The Good, The Bad And The Disruptive

December 05, 2016
The Good, The Bad And The Disruptive

When it comes to projects that aspire to change reality, we usually find a pivotal moment. This crossroad is when you must decide what is truly possible and what is teetering on the edge between dream and reality. It is this equilibrium between theory and praxis, dreams and reality that embody the actions of those who, like us, dream about smart ecosystems and new urban environments.

At Barcelona’s Smart City Expo World Congress, experts and practitioners from around the world gathered to observe what innovations are being used, what new solutions have been developed and to what extent theory is pushing the boundaries of today’s reality. The event itself, the world’s largest Smart City gathering, is at a pivotal moment and its own crossroad between three paths—the good, the bad and the disruptive. 

From its inception, the Smart City Expo World Congress seeks to push the envelope for advancement in the deployment of new technologies, the exploration of new governance models and to fight the inertia of government. It is this latter reality that poses the greatest threat to innovation within our cities. This year’s gathering awakened those paying attention to the fact that we, as a Smart Cities community, find ourselves in the same crossroads, fighting the same battles between the good, the bad and the disruptive. 

The “bad”, materialized in the comfort of business as usual, finds itself among those public and private sector representatives who continue to share the same stories of years gone by and of technologies originally deployed in what the digital age would consider an eon ago. These solutions are still being implemented because many cities have not had the foresight, the financing, the political will and/or determination to alter their reality. Few cities want to be at the bleeding edge of technological advancement, fewer still have the resources to seriously consider it. As a result, innovation generated by burgeoning entrepreneurs and talented individuals can easily be lost to time as cities struggle to operate at the pace of innovation.

Fortunately, this crossroad is balanced by the “good”. We have proven technologies such as those that provide eco-friendly and smart lightning systems as well as smart trash management and parking sensors. These stalwarts of the Smart Cities movement have made their presence known, the business case has been established and the return on a city’s investment calculable. These are the pioneers of Smart City innovation that pave the way forward and blaze a trail for emerging technologies to travel.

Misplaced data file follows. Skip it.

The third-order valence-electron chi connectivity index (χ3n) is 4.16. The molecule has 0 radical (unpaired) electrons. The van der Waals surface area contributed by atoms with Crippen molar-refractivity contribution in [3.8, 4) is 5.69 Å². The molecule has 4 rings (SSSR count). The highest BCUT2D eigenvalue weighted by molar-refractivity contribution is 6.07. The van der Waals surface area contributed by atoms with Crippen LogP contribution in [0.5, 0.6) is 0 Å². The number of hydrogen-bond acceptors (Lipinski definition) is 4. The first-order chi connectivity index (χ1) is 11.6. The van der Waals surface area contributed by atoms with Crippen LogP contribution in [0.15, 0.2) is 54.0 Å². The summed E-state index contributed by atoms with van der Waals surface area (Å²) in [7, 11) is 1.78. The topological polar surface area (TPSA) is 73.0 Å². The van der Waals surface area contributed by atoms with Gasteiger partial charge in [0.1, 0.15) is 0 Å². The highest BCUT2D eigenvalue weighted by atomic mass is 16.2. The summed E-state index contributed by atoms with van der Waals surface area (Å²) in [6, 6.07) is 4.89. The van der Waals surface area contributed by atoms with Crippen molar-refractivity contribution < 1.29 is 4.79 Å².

It is clear to any veteran of the Smart City Expo World Congress that the industry giants have dominated this space. Their presence within the exhibition hall has increased, their impact in cities globally has been realized and their ability to deliver smart solutions has developed a multi-billion-dollar industry.

All of this is “good”, but the greatest good is the space for new businesses, creative problem solvers and yes, new technologies, to rise from the ashes of the trailblazing giants. This year at the Expo there was an increased presence of giants sharing their pavilion space with these emerging businesses. This offer of joint space—akin to inviting the children to the grownups’ table for Thanksgiving dinner—gives credence to new solutions and offers an opportunity for attendees to explore a new version of the future beyond LED lighting and smart parking. However, the challenge with the “good” is the inherent paternalism that exists in both the public and private sectors that can control the free and widespread dispersion of new technologies.  

Finally, there is the “disruptive;” the road that embodies the wild spirit of technology, imagined by so many cultures before us, like the roman God Janus, with its two faces summarizing the good, the bad, and everything in between. The disruption generated does not come from the technology or innovation itself, but rather from the glimpse of a future not previously considered. The “disruptive” changes our reality—it pushes the boundaries of the status quo and defeats government inertia. The “disruptive” opens the possibility for dreams to come true, for us to take control of our future and deliver innovative solutions to today’s challenges forever altering the future we would have otherwise experienced.  What we are really doing is imagining a future that no longer belongs to us—we are just the architects, or even less, just humble dreamers of a better future to come.

The Smart City Expo World Congress’ impact stretches far beyond the walls of the exhibition hall. Its role as the world’s greatest convener of thought leaders and practitioners in the Smart Cities movement enables the exchange of knowledge, technologies, and ideas to design the future.  There is a true value of the Smart City Expo World Congress its ability to identify and discuss the challenges to come. It is our responsibility, in this critical crossroad, to choose our path. We must choose between that which is traditional, transitional or truly transformative—the good, the bad and the disruptive.

Mike Lake is the President and CEO of Leading Cities (formerly World Class Cities Partnership at Northeastern University). He co-wrote this article with Dr. Joaquin Rodriguez, Leading Cities' Barcelona Coordinatior.

Mike Lake

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